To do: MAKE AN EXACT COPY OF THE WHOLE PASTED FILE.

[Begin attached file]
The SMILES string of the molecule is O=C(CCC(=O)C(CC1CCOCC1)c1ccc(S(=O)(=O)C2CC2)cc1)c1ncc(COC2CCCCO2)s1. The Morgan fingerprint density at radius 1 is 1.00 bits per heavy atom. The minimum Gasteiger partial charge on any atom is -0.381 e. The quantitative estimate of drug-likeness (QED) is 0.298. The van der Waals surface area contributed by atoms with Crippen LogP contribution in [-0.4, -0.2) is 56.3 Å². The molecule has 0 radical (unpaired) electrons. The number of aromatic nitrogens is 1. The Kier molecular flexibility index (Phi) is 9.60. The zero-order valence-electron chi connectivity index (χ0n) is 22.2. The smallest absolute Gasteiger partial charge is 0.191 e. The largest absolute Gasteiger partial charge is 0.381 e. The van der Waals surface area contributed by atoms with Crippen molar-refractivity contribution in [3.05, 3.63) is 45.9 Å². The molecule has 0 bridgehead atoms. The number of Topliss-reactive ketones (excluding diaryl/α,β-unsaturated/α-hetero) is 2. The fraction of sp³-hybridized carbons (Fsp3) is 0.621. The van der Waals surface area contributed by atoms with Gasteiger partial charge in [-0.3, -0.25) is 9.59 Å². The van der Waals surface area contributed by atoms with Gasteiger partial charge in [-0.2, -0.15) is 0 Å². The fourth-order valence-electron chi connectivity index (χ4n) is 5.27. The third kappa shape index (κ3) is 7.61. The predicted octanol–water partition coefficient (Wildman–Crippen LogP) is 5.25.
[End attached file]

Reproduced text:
The SMILES string of the molecule is O=C(CCC(=O)C(CC1CCOCC1)c1ccc(S(=O)(=O)C2CC2)cc1)c1ncc(COC2CCCCO2)s1. The Morgan fingerprint density at radius 1 is 1.00 bits per heavy atom. The minimum Gasteiger partial charge on any atom is -0.381 e. The quantitative estimate of drug-likeness (QED) is 0.298. The van der Waals surface area contributed by atoms with Crippen LogP contribution in [-0.4, -0.2) is 56.3 Å². The molecule has 0 radical (unpaired) electrons. The number of aromatic nitrogens is 1. The Kier molecular flexibility index (Phi) is 9.60. The zero-order valence-electron chi connectivity index (χ0n) is 22.2. The smallest absolute Gasteiger partial charge is 0.191 e. The largest absolute Gasteiger partial charge is 0.381 e. The van der Waals surface area contributed by atoms with Crippen molar-refractivity contribution in [3.05, 3.63) is 45.9 Å². The molecule has 0 bridgehead atoms. The number of Topliss-reactive ketones (excluding diaryl/α,β-unsaturated/α-hetero) is 2. The fraction of sp³-hybridized carbons (Fsp3) is 0.621. The van der Waals surface area contributed by atoms with Gasteiger partial charge in [-0.3, -0.25) is 9.59 Å². The van der Waals surface area contributed by atoms with Gasteiger partial charge in [-0.2, -0.15) is 0 Å². The fourth-order valence-electron chi connectivity index (χ4n) is 5.27. The third kappa shape index (κ3) is 7.61. The predicted octanol–water partition coefficient (Wildman–Crippen LogP) is 5.25.